Thus far in my series on otoshi and guruma in aikido and judo, we have seen that otoshi is a linear dropping motion that happens just as uke's foot hits the ground. Guruma, on the other hand, is a rotational motion that happens as uke's center starts to rise slightly after a footfall.
The ukemi that follows these two types of throws is also distinctive.
- otoshi ukemi tends to be simpler, rotating around one axis in a cartwheel-like diagonal forward roll.
- guruma ukemi tends to rotate uke around two axes - one the same as in otoshi, and the other, a vertical axis through the head, center, and one leg.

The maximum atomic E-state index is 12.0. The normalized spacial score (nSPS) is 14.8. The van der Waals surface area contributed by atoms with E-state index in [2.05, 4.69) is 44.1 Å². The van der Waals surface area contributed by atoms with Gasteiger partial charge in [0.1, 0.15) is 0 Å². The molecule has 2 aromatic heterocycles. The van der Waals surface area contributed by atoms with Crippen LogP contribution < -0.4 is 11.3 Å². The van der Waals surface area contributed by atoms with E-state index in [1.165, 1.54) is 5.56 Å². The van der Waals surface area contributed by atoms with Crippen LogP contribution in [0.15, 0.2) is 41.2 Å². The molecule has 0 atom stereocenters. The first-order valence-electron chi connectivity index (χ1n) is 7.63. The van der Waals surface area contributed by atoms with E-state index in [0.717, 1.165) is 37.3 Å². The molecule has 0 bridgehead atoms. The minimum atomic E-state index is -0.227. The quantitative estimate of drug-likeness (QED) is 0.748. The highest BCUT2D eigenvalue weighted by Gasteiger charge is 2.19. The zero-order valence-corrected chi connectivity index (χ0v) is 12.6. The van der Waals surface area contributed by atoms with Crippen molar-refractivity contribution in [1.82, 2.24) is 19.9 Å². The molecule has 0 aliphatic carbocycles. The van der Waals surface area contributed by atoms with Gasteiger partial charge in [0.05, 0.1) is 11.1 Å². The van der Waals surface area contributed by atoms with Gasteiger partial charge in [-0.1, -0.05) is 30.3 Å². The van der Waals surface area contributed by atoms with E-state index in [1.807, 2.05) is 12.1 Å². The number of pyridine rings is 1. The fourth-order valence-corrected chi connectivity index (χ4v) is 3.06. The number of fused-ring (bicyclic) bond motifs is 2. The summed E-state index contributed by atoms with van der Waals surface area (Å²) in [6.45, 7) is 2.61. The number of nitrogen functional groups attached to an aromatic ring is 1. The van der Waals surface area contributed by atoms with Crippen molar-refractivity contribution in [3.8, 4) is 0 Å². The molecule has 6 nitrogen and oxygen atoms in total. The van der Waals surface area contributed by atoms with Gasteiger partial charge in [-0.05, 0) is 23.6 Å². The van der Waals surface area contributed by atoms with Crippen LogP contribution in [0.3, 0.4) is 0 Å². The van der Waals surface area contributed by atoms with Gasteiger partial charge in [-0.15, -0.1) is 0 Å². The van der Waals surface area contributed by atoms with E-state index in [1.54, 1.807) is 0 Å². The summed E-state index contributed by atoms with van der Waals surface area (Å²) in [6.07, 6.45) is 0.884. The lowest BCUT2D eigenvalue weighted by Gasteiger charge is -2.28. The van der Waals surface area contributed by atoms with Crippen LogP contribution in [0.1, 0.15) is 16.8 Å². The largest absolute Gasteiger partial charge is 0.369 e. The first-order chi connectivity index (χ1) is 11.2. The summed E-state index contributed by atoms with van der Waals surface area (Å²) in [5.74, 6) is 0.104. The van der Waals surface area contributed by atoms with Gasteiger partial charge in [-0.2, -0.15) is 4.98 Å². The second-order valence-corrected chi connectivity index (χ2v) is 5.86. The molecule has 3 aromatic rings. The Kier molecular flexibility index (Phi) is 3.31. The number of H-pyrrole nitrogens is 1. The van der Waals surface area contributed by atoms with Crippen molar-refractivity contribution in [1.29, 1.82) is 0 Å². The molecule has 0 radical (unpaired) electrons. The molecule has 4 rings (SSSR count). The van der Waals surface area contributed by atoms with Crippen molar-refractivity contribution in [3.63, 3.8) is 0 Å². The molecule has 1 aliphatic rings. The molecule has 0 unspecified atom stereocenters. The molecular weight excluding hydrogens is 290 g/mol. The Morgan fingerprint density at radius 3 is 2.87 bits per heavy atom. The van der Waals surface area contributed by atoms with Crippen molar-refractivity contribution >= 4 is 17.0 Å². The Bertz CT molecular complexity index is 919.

Some people find gurumas more difficult to fall for because of this added rotation. Fortunately in our aikido syllabus, all guruma-type airfalls are deferred until about ikkyu or shodan. Not so in judo - the second throw in the first kyo is a guruma (hizaguruma), and a lot of students find hizaguruma especially scary when they are first learning to fall. Instructors might consider this when a student is balking at taking the fall for a guruma.
Patrick Parker, is a Christian, husband, father, judo and aikido teacher, Program Director for a Cardiac Rehab, and a Ph.D. Contact: firstname.lastname@example.org or phone 601.248.7282